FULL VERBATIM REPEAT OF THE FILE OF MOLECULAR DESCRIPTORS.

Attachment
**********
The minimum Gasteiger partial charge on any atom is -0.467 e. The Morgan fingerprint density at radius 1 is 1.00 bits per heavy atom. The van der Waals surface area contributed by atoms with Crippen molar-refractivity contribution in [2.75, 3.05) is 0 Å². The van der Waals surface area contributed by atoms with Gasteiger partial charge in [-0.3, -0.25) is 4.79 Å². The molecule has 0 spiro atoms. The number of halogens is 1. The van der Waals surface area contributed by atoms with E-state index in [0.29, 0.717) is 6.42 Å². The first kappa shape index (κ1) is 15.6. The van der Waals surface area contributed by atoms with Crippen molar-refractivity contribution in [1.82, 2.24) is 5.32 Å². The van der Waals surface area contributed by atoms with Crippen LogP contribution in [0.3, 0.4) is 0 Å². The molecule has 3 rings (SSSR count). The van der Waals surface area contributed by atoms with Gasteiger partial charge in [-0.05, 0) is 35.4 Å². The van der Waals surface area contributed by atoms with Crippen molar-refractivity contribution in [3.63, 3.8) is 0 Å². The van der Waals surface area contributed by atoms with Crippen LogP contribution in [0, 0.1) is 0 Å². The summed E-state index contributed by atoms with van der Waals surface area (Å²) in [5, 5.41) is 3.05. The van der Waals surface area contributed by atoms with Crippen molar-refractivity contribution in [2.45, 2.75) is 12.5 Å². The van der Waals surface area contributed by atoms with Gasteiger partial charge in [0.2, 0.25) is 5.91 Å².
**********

The minimum Gasteiger partial charge on any atom is -0.467 e. The Morgan fingerprint density at radius 1 is 1.00 bits per heavy atom. The van der Waals surface area contributed by atoms with Crippen molar-refractivity contribution in [2.75, 3.05) is 0 Å². The van der Waals surface area contributed by atoms with Gasteiger partial charge in [-0.3, -0.25) is 4.79 Å². The molecule has 0 spiro atoms. The number of halogens is 1. The van der Waals surface area contributed by atoms with E-state index in [0.29, 0.717) is 6.42 Å². The first kappa shape index (κ1) is 15.6. The van der Waals surface area contributed by atoms with Crippen molar-refractivity contribution in [1.82, 2.24) is 5.32 Å². The van der Waals surface area contributed by atoms with Crippen LogP contribution in [0.3, 0.4) is 0 Å². The molecule has 3 rings (SSSR count). The van der Waals surface area contributed by atoms with Gasteiger partial charge in [-0.05, 0) is 35.4 Å². The van der Waals surface area contributed by atoms with Crippen molar-refractivity contribution in [3.63, 3.8) is 0 Å². The van der Waals surface area contributed by atoms with Crippen LogP contribution in [0, 0.1) is 0 Å². The summed E-state index contributed by atoms with van der Waals surface area (Å²) in [5, 5.41) is 3.05. The van der Waals surface area contributed by atoms with Crippen molar-refractivity contribution in [2.45, 2.75) is 12.5 Å². The van der Waals surface area contributed by atoms with Gasteiger partial charge in [0.2, 0.25) is 5.91 Å².